If you were recently charged with domestic assault, it’s important to get experienced legal representation as soon as possible. That’s because you’re facing two serious issues:

  • A Class A misdemeanor charge for domestic violence in Tennessee. This charge is punishable by up to 11 months, 29 days in jail, fines, and the loss of the right to legally possess a gun for the rest of your life.
  • An order of protection that prevents you from being around your accuser for days or weeks is often filed at the same time.

If the police officer who arrested you believes you used a deadly weapon during the incident, choked the other person, or caused them to suffer serious bodily injury, the Class A misdemeanor will turn into a Class C felony. If you’re convicted of a Class C felony, you can be fined up to $10,000 and sentenced to up to 15 years in prison.

What Constitutes Domestic Assault in Tennessee?

Police may arrest and charge people with domestic violence for many different types of contact with others, including:

  • Hitting
  • Kicking
  • Spitting
  • Biting
  • Throwing objects
  • Choking
  • Burning

Police Are Ordered to Arrest the Primary Aggressor in Domestic Assault Situations

When police are called to the scene of a domestic violence call, they almost always arrest someone. The person who gets arrested is the “primary aggressor,” which is a loosely defined term that is subject to snap judgment. It’s not uncommon for police to arrest people who were defending themselves when both parties show signs of injury.

Domestic Assault Arrests Result in a Minimum 12-Hour “Cooling Off Period”

People who have been arrested for domestic violence can’t be released before spending at least 12 hours behind bars. That’s due to the state’s “cooling off period” that’s designed to reduce the risk that they will attack their accusers again.   The cooling off period is optional as written in the law and is at the discretion of the magistrate to make a determination if a cooling off period is warranted in each situation.  However the majority of magistrates treat it is as if it is mandatory even in situations where the accused is arrested days or weeks after the incident.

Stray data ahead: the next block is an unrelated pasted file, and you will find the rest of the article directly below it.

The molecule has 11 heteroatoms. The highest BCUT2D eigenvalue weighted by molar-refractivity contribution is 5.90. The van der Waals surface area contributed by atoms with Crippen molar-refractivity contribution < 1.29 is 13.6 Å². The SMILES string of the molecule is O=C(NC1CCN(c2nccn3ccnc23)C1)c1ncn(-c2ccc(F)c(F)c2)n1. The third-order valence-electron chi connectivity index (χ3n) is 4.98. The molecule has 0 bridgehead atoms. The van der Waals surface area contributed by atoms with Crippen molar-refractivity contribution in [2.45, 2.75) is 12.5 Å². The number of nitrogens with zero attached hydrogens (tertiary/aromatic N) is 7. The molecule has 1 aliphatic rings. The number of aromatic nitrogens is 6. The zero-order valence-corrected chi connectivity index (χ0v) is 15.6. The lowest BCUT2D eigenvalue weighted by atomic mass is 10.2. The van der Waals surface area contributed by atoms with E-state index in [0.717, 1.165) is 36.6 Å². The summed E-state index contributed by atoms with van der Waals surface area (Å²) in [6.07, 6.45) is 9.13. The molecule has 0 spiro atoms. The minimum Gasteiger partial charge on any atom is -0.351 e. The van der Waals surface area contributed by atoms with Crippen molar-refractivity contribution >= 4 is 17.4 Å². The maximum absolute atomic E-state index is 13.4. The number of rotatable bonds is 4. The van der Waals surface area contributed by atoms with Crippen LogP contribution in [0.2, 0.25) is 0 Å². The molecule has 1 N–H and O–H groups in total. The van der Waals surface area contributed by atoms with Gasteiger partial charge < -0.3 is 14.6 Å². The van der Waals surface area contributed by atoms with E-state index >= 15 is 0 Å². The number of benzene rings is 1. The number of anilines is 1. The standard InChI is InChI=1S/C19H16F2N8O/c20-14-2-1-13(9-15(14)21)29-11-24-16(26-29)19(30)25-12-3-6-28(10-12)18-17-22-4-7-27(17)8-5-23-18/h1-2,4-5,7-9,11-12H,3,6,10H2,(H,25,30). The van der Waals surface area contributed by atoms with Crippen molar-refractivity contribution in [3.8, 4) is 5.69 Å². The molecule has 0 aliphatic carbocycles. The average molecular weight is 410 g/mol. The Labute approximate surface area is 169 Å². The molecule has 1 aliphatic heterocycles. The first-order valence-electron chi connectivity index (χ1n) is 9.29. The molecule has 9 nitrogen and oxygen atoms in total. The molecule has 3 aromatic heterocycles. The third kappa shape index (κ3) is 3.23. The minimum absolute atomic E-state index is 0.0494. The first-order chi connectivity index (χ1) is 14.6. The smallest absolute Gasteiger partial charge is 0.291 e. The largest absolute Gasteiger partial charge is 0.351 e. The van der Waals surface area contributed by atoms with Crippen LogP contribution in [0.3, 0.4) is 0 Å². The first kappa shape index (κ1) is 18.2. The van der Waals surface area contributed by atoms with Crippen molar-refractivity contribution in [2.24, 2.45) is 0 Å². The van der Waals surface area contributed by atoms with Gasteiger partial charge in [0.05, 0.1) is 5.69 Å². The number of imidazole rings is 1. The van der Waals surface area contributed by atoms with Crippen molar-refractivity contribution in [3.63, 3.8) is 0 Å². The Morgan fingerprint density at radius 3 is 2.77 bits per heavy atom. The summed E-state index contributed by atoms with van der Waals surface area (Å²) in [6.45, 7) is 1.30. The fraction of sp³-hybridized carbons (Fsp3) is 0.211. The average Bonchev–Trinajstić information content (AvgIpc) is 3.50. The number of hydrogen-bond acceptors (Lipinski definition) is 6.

However, this also means that people often get locked up for 12 hours despite there being little to no evidence of domestic violence actually occurring. But as long as the responding police officers believe it happened, someone is getting arrested and going to jail, and then they must face the consequences of missing work, appointments, and other obligations.

Signs of Injury to the Neck Are Often Interpreted as Choking

When police arrive at the scene of domestic violence calls, they will look for signs of injury in accusers. If they see signs of injury to an accuser’s neck, they will likely believe that the injury was caused by choking or strangling, which elevates the domestic assault charge from a Class A misdemeanor to a Class C felony.  This occurs even when the “injury” is a small scratch on the neck not requiring medical attention.

In many cases, people are arrested and charged with Class C felony domestic assault because of previous injuries or markings that aren’t indicative of injuries. Police aren’t doctors, and they can’t accurately diagnose injuries in the heat of the moment. Unfortunately, a misdiagnosis at a domestic assault scene can have severe consequences for the accused, but having an experienced law firm can help establish the facts.

How We Can Help with Your Domestic Assault Charge

At Ralls & Wooten, our Tennessee domestic assault defense lawyers can help with both of the major consequences of these charges.

First, we can help prove that you weren’t the primary aggressor or that domestic violence never occurred in the first place. Many people face arrests and even convictions for domestic assault despite never laying a hand on the other person due to circumstantial evidence, false witness testimony, and preexisting injuries.

Second, we can fight the order of protection that has been filed against you. Orders of protection can complicate life significantly, especially when you live with your accuser, have children with them, or otherwise need to see them daily or on a frequent basis. To further complicate matters, orders of protection apply even when accusers contact the accused. That means answering a phone call from your accuser could result in an order of protection violation.

We’ll Protect Your Rights Starting from the Moment You Contact Us

While we’re working on your case, we’ll advise you on the things you should and shouldn’t do to protect your rights and avoid creating further complications for yourself. People who are accused of domestic assault are under extreme scrutiny, and small missteps and mistakes can result in big headaches and legal consequences.

Don’t go it alone if you’ve been accused of domestic assault. Contact our legal team today for a free consultation.